The Greater Horn of Africa is often associated with famine and drought but this time, it captured headlines with a different kind of extreme event in mid-May 2018: a landfalling tropical cyclone. Tropical cyclone Sagar was the strongest cyclone to ever make landfall in Somalia. It is quite rare for a system to track this far west, traversing the entire Gulf of Aden between the Arabian Peninsula and the Horn of Africa. Since satellite surveillance of tropical cyclones began in mid-1960s, only two other tropical cyclones have moved into the western Gulf of Aden, according to NOAA's historical hurricane tracks database. Cyclone Megh, hammered Socotra Island, east of Somalia, making landfall along the Yemeni coast in November 2015. Before that, Tropical Cyclone 1A traversed almost the entire Gulf of Aden before landfalling in northwest Somalia on May 28, 1984. None of them however, were as strong as Tropical cyclone Sagar.
On 19 May 2018, Tropical Cyclone Sagar slammed into northern Somalia near Djibouti border with heavy rains and winds of around 60 mph making Sagar the strongest landfalling tropical storm on record for Somalia. Taking advantage of a favorable environment, low wind shear and sea surface temperatures up to 31 degrees Celsius, the system gained in much strength. However, according to local news reports, 31 people died as a result of Sagar with thousands of people and livestock affected by flash flooding. The coastal villages of Yago and Garyaara have reportedly been damaged extensively.
Such storms are rare but if they do form, they tend to be generated in the Arabian Sea in Spring and Autumn, during the transition periods between the strong southwest flow of the summer monsoon and the strong northeast flow that predominates in Winter. Outside of these transitional seasons, the Indian Ocean is dominated by the southwest flow of the summer monsoon and conversely the intense northeast flow that occurs in Winter. So, while ocean temperatures are warm enough year-round to sustain tropical cyclones, it is generally during the Spring and Autumn when atmospheric conditions are conducive for the development of tropical cyclones in the North Indian Ocean. Any storm that forms and begins to move west towards the Arabian Peninsula and the Greater Horn of Africa, when approaching the coast, begins to ingest dry air and this usually weakens the storms rapidly before they make landfall.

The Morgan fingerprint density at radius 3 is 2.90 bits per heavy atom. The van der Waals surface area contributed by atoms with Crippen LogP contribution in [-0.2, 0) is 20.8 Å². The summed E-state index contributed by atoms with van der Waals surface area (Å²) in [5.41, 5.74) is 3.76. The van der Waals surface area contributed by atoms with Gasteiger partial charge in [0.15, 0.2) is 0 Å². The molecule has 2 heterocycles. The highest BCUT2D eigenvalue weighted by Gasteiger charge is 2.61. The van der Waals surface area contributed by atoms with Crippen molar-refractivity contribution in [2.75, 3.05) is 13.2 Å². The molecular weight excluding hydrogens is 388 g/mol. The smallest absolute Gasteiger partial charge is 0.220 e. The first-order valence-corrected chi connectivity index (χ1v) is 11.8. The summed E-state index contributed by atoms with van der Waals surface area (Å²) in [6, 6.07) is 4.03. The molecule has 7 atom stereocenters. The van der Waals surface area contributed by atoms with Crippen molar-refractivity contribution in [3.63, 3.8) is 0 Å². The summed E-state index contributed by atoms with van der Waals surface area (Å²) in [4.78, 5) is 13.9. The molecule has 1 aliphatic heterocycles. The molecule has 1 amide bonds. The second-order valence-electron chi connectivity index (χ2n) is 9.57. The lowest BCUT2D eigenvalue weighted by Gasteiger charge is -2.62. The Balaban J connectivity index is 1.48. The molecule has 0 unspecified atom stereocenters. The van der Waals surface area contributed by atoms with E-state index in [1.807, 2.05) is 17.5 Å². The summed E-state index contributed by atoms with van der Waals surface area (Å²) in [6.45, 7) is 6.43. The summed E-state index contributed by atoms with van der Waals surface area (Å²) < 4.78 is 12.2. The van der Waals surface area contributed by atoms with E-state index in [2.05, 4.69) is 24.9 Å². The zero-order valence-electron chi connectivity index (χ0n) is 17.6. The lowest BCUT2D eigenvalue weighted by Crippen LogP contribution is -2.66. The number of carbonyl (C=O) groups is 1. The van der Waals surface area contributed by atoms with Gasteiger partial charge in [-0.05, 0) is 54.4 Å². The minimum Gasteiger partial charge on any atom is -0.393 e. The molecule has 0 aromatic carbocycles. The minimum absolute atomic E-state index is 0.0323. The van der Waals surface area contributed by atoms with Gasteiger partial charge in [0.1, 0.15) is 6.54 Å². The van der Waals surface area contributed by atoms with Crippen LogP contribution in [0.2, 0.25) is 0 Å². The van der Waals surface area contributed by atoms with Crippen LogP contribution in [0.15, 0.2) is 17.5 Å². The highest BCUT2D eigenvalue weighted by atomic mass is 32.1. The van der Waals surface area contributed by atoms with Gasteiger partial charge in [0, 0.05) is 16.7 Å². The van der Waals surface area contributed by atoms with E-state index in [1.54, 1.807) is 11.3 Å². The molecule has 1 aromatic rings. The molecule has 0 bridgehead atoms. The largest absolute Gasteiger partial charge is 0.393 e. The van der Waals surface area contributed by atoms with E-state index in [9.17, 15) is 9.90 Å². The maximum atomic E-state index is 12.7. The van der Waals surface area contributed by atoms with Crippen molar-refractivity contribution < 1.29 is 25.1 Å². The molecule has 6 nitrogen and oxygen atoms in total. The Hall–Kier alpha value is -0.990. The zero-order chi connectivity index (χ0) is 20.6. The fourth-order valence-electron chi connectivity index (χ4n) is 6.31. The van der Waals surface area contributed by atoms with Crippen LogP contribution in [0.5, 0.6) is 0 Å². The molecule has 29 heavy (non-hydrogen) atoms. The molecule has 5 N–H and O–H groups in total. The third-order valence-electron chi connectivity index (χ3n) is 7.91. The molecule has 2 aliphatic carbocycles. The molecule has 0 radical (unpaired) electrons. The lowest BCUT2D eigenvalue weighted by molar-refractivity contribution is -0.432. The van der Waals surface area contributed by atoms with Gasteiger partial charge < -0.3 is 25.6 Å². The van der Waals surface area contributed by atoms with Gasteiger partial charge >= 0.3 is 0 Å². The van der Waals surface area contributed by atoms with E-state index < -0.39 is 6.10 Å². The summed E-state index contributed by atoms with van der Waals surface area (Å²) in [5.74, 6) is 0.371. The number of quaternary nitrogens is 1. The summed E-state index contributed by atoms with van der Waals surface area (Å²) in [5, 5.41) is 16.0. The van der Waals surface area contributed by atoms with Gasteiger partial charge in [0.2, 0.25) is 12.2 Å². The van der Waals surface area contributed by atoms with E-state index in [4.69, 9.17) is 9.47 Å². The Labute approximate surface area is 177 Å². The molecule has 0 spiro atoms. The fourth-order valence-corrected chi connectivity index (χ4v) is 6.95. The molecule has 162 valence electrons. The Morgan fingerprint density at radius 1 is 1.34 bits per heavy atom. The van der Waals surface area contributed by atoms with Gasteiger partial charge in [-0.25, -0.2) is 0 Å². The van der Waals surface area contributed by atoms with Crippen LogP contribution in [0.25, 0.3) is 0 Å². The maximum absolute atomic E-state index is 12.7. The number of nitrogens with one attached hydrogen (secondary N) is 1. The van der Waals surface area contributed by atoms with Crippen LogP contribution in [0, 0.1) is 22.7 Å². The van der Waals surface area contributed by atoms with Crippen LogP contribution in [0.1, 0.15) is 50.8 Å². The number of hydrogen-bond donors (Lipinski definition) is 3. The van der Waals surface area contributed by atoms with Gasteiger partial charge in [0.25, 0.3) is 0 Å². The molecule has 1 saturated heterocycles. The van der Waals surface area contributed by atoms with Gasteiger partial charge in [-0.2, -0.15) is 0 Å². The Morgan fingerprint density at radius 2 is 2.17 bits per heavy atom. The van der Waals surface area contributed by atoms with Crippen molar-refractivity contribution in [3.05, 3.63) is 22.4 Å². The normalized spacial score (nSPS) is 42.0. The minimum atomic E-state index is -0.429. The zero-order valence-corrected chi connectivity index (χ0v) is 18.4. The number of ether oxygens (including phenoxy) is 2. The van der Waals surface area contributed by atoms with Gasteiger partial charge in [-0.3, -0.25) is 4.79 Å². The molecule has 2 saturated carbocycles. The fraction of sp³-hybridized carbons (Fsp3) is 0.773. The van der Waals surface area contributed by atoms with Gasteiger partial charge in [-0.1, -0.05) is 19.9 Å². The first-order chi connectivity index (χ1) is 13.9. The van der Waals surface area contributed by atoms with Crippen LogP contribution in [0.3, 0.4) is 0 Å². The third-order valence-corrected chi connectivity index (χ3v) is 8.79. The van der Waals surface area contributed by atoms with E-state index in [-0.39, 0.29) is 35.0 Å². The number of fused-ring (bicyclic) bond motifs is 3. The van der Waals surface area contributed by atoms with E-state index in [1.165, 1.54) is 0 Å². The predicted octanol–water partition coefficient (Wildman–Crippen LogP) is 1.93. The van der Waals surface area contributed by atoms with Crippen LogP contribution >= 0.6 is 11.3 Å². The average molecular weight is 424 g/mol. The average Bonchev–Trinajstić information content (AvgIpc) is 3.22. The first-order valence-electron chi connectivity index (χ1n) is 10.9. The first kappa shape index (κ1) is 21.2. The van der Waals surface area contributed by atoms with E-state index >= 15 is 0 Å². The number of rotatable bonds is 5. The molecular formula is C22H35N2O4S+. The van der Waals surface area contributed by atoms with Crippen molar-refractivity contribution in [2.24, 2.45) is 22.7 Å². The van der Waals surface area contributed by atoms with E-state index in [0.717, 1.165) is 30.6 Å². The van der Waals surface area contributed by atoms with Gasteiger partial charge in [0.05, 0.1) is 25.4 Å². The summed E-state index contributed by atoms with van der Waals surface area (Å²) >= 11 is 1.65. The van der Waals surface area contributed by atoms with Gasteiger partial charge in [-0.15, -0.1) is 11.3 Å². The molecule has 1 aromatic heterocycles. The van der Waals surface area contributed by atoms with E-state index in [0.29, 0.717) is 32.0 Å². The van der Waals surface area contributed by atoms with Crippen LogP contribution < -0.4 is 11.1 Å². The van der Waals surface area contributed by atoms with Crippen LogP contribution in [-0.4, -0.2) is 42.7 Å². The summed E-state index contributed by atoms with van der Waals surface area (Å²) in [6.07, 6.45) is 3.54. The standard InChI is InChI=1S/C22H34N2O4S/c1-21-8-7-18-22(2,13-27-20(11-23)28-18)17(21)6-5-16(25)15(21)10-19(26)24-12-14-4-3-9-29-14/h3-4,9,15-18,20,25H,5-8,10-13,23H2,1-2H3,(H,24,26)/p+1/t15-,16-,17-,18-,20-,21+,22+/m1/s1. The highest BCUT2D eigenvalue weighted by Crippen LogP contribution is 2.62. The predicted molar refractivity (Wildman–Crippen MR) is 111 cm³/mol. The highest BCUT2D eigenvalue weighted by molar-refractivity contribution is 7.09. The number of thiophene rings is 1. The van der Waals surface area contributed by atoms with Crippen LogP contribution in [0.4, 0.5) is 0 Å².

This area of northern Somalia also known as Somaliland, has been experiencing drastic drought over the past five years. With the additional damage done by this storm, including the destruction of farmland and infrastructure and livestock loss, food security concerns will rise. Also, the heavy rainfall that occurred across Western Yemen is likely to promote cholera infection rates.
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© 2018 Meteorologist Daneeja Mawren
DISCUSSION: There is no question that as we approach the 2018 tropical Atlantic hurricane season, a primary thought for many millions of people living along the coastlines of the United States is whether they will be impacted the season by a landfalling tropical cyclone. This is often a very difficult question to answer since it can often be very challenging to pinpoint the exact location of a given landfall at a given time during the tropical Atlantic hurricane season before the season has even gotten underway. Having said that, there are indeed approaches that hurricane forecasters will take from a more fundamental standpoint to better anticipate involving tropical cyclones threats during a given hurricane season.